1. You quote a veteran in your book, Grateful Nation: Student Veterans and the Rise of the Military-Friendly Campus, who says of his civilian classmates, “…none of the people in this room gave a shit about what I thought was important.” What are some of those important things valued in the military but not on campus?
Today, UC Berkeley’s first “universal” locker room, for people of any gender-ID and body type, opened to the public. At 4,500 square feet, it’s believed to be the largest universal locker room in California. Yesterday some lucky humans and I went on an exclusive tour of the inclusive space before its grand opening, and let me tell ya, I felt so A-list. Nothing says high-class like a bunch of people rubbing their chins and pursing their lips while looking at a toilet. I know because I watch people do it in the SFMOMA all the time!
Posted on September 26, 2018 - 5:32pm
The Global Climate Action Summit that wrapped recently in San Francisco was trumpeted as a “subnational” approach to climate change solutions, a riposte to the regressive environmental policies of the Trump administration. For three days, delegates from diverse international municipalities, provinces, states and corporations discussed ways to cut carbon emissions and mitigate global warming.
Posted on September 26, 2018 - 12:52pm
I knew my experience at Cambridge University would be far different from my four years at Berkeley when the suggested list of items to bring overseas inquired: Do you have enough formal wear?
My suitcase overflowed with ripped denim and shabby sweaters, so the answer, definitively, was no.
Posted on September 24, 2018 - 4:33pm
Gary S. May became the seventh chancellor of University of California, Davis last year—and the first African-American chancellor in the school’s history. May, who received his Ph.D. in electrical engineering and computer science from UC Berkeley in 1991, had served as the dean of the College of Engineering at the Georgia Institute of Technology prior to coming to UC Davis.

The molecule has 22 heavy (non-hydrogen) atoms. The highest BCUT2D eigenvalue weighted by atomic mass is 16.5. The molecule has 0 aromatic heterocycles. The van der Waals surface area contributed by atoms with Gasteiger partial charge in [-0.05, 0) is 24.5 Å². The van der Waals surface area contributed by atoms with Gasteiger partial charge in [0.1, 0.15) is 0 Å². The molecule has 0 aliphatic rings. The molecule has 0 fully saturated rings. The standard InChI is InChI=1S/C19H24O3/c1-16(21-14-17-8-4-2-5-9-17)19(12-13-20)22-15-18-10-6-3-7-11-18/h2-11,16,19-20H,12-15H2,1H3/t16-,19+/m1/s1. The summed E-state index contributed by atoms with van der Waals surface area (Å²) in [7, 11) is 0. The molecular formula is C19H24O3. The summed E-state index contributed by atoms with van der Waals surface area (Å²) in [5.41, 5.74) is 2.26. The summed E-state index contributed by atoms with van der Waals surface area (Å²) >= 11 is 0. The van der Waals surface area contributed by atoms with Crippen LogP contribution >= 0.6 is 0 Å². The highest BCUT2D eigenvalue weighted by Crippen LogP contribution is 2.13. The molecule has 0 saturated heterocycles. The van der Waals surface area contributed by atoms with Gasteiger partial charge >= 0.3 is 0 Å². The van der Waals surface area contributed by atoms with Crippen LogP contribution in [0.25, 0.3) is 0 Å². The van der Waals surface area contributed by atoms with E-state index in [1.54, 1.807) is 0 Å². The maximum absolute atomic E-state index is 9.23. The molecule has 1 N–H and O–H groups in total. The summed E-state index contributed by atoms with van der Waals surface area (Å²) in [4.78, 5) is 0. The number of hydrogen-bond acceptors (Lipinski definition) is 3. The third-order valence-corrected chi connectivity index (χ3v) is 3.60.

When I was a kid, it seemed like all adults smoked. Cigarette butts littered the sidewalks, the stench of stale tobacco clung to the upholstery, and ashtrays were everywhere. We made ashtrays in art class as gifts for our parents.
Back then, people smoked in their offices, their cars, and on airplanes. On airplanes! In California these days you can’t even light up in a bar.
Metal–organic frameworks (MOFs) are a revolutionary new class of crystalline solids that can be designed to trap myriad kinds of matter, including greenhouse gases, or to be used as nanosized drug carriers. They can also pull water from desert air.
Blockchains and Bitcoins and Crytpo, Oh My!
Cryptocurrency is flying around the market like hot crypto-cakes—but is it here to stay? Is it the second coming of the tech wave, destined to change our lives forever?
Posted on September 21, 2018 - 1:25pm
By June of this year, the #MeToo movement had been bumped from both headlines and headspace by weird, convulsive, and disorienting stories—families separated at the border, trade wars erupting, regressive Supreme Court decisions, and intense and distracting hand-wringing over restaurant owners and patrons making mealtime awkward for members of the Trump administration.
UC Berkeley grad and Spanish professor at Diablo Valley College, Marina Crouse has recently found remarkable success in her long-forgone passion for music. With the release last month of her debut album Never Too Soon (Little Village Foundation), the late-blooming singer is starting to earn national attention. And in just a few short years Crouse has become one of the most powerful new voices in the Bay Area music scene.
Posted on September 18, 2018 - 1:40pm
It was many years ago, when I worked in a large city and I often had to walk several blocks from one large office complex to another during the course of the average work day. One afternoon I was trudging between buildings, head bent, lost in thought; I passed the entrance to a small, dark alleyway just as a new Porsche roared up from the gloom. The car fishtailed to a stop a few inches from my kneecaps, and I froze, immobile with fear. The driver was a budding Master of the Universe—thirtyish, well dressed, obviously used to money, privilege, and a certain quantum of power.
CALIFORNIA Magazine: In the prologue of your new book, The Corrosion of Conservatism: Why I Left the Right, you say you are now “perceiving ugly truths about America and about conservatism that other people had long seen but I turned a blind eye to.” What are some of those ugly truths?